Dream matchup for Super Bowl 50?

The NBA Finals are set: Cleveland Cavaliers vs. Golden State Warriors. On one side, you have the best basketball player in the world (LeBron James) appearing in his fifth straight Finals; on the other, freshly minted league MVP Stephen Curry and a deep supporting cast that made Steve Kerr's team the story of the regular season. It's a dream title matchup for basketball fans.

This begs the question: What is your dream matchup for Super Bowl 50?

Packers vs. Colts: Aaron Rodgers and Andrew Luck are the two most fun quarterbacks to watch, as escape artists in the pocket with a willingness to pull the trigger on tight-window throws down the field. Their offenses have never been more stacked. Powered by Jordy Nelson, Randall Cobb and Eddie Lacy, Packers coach Mike McCarthy has touted his offense as one with the potential to become the best pro football has ever seen. After adding seven-time Pro Bowler Andre Johnson, five-time Pro Bowler Frank Gore and first-round speedster Phillip Dorsett to an already loaded nucleus, Colts coordinator Pep Hamilton quipped that his offense is the " Greatest 'Shoe on Earth."

How about 50-plus points apiece in Super Bowl 50? Give me a shootout, baby! Golden anniversary of the Super Bowl? Easy. Gotta be the Steelers vs. Cowboys. Pittsburgh (six Lombardis, eight appearances), Dallas (five Lombardis, eight appearances) and San Francisco (five Lombardis, six appearances) are the defining teams of the Super Bowl Era -- but with no disrespect to the Niners, it's just gotta be Steel and Silver over Gold. (And besides, the Niners already have a stadium-sized presence in the big game.)

Of the preceding 49 Super Bowls, Pittsburgh and Dallas played each other in a trio of 'em -- and all three were classics. The first two -- X and XIII -- defined a decade. Had those '70s Cowboys won either of those meetings, they'd be regarded as the mythical Best Team Ever. However, they did not win either of those meetings ... the Best Team Ever did. The two teams' third showdown -- Super Bowl XXX -- solidified the early-'90s Cowboys' place in the pantheon of all-time great dynasties.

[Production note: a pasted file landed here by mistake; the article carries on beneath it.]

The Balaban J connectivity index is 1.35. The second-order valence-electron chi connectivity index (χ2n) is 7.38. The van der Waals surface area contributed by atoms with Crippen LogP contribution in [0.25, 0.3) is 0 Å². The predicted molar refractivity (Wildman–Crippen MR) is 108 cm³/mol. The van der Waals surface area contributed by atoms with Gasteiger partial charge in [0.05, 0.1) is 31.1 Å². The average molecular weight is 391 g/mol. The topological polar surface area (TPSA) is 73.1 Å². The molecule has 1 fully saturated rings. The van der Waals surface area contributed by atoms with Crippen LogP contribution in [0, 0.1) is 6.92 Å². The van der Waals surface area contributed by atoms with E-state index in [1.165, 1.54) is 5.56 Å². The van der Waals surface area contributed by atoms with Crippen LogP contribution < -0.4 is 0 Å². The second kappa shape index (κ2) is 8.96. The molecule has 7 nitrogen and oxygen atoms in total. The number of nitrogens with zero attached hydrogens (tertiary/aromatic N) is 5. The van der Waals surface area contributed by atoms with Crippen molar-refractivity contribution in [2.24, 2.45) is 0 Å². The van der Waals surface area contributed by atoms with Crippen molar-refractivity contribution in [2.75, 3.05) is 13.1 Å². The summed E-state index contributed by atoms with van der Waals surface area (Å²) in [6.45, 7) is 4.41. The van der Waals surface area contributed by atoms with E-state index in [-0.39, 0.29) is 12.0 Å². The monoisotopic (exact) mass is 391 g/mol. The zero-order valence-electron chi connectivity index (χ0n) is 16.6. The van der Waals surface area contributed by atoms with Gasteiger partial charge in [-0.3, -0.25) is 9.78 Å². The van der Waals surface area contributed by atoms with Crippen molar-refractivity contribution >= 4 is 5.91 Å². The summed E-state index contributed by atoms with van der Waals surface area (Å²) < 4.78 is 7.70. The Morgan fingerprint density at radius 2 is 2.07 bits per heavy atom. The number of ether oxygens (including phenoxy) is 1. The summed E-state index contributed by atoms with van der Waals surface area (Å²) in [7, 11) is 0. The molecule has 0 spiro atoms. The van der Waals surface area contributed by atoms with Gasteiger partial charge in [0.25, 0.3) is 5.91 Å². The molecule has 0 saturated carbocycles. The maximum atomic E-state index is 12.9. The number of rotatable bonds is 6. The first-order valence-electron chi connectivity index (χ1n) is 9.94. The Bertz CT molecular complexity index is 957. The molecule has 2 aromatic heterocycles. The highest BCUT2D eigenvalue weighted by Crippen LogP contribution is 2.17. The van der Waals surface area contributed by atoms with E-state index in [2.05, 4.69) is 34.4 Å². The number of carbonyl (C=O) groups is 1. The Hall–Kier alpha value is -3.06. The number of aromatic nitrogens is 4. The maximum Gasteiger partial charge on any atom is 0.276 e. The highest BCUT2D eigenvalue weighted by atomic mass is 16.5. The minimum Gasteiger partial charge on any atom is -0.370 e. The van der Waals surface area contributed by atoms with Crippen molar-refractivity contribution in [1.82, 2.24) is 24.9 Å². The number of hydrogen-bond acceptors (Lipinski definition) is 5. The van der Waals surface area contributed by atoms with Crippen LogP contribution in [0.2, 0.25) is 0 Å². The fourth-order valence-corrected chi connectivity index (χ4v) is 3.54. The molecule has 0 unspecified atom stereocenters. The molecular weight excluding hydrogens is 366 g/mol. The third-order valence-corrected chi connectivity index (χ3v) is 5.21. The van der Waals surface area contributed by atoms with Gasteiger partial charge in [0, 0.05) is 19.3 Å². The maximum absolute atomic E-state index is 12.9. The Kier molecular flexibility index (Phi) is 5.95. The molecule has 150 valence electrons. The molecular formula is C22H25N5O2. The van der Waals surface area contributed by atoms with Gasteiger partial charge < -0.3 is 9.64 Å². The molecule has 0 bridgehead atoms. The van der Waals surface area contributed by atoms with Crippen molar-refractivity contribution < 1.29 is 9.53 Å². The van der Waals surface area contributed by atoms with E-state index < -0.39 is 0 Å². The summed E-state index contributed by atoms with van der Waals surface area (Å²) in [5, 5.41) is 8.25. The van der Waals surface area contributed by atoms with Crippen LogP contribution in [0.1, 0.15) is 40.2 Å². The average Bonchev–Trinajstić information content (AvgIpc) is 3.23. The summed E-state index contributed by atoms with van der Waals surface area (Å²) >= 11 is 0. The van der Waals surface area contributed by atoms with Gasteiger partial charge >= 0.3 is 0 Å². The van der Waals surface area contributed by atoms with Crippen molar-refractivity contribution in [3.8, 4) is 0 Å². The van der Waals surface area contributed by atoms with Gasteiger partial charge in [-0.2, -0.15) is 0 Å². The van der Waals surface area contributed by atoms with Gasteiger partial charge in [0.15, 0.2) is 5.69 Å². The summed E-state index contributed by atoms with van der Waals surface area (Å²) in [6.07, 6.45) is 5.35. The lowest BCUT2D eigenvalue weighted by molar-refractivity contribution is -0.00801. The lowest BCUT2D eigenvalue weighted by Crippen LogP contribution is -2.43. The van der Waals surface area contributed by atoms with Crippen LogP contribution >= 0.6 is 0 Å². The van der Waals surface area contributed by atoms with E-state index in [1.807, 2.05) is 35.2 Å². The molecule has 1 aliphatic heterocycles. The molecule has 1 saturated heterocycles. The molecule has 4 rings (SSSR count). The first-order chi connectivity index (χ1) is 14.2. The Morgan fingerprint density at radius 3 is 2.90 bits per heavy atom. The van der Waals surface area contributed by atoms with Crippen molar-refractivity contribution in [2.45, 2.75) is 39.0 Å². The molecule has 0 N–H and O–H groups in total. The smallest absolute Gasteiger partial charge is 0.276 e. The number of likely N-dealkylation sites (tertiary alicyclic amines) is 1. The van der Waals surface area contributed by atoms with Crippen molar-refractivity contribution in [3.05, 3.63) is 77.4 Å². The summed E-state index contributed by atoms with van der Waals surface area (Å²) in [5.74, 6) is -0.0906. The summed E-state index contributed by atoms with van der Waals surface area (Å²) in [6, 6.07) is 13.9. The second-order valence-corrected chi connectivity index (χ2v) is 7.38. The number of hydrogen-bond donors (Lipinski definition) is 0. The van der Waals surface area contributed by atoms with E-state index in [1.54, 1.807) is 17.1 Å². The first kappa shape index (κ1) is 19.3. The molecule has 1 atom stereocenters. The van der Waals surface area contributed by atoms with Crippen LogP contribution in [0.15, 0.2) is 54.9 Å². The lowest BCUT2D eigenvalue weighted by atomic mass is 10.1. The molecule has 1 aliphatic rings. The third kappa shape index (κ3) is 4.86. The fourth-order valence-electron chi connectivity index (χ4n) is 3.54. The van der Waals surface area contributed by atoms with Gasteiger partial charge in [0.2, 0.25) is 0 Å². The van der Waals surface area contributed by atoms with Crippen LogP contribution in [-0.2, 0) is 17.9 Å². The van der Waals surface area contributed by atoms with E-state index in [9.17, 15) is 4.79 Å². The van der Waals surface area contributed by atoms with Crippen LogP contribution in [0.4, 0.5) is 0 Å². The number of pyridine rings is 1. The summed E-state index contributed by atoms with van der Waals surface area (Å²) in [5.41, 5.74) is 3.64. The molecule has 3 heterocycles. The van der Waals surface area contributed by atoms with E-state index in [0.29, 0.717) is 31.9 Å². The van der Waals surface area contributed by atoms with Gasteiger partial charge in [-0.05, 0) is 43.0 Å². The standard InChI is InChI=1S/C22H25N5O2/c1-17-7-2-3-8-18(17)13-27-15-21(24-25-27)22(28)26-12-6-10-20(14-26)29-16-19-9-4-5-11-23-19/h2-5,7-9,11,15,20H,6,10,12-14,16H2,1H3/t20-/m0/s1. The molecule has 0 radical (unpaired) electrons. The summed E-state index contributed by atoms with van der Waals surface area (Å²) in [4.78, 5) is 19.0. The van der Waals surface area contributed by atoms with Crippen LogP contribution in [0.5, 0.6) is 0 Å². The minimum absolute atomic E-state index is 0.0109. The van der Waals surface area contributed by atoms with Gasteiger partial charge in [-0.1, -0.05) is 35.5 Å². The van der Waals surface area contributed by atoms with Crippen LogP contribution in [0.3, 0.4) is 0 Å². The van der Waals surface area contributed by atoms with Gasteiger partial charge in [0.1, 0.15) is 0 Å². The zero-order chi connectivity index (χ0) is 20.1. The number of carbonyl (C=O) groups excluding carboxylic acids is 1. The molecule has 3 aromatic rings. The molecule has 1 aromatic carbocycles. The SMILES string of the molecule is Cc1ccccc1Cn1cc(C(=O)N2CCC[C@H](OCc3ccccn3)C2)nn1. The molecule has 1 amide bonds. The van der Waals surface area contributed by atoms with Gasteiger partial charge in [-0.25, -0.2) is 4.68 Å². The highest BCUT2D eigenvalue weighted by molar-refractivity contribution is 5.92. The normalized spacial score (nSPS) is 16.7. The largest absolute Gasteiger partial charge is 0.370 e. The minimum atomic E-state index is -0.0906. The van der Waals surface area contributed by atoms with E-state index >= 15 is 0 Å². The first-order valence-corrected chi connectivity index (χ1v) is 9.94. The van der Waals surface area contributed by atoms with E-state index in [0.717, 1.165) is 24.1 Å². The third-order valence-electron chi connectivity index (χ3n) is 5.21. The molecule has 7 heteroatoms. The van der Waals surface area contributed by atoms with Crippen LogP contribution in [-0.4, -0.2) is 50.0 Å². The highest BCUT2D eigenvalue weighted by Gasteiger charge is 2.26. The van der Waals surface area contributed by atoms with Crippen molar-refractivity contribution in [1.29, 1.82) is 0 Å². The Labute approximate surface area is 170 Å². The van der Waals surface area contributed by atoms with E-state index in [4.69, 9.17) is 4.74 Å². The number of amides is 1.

Romo vs. Roethlisberger would rightly get the headlines, but from a historical perspective, it'd be the chase for Pittsburgh's seventh vs. Dallas' sixth. Landry and Noll watching from their recliners up on Cloud Nine. The Cowboys' Glamour & Glitz vs the Steelers' Might & Grit. In other words, why fix what ain't broke? Indianapolis Colts vs. Arizona Cardinals: A lot of great potential storylines here ...

» After not having his contract extended this offseason, Colts head coach Chuck Pagano guides Indy to the Super Bowl -- and thus, earns a hefty new deal -- just three years after beating cancer.

» En route to Super Sunday, the Colts exorcise demons against their nemesis, New England, with a rousing playoff victory.

» Andre Johnson, Trent Cole and Frank Gore show the young Colts how to win in the playoffs.

» Andrew Luck takes the next step in becoming the NFL's premier quarterback.

» Old friends Bruce Arians and Chuck Pagano meet on the game's biggest stage. Pagano, of course, saved Arians' career by scooping him up after the Steelers let him go in 2012. Then, when Pagano was diagnosed with leukemia, Arians took over interim head-coaching duties, led the Colts to the playoffs and earned Coach of the Year honors -- thus allowing Arians to land his first full-time head-coaching gig in Arizona.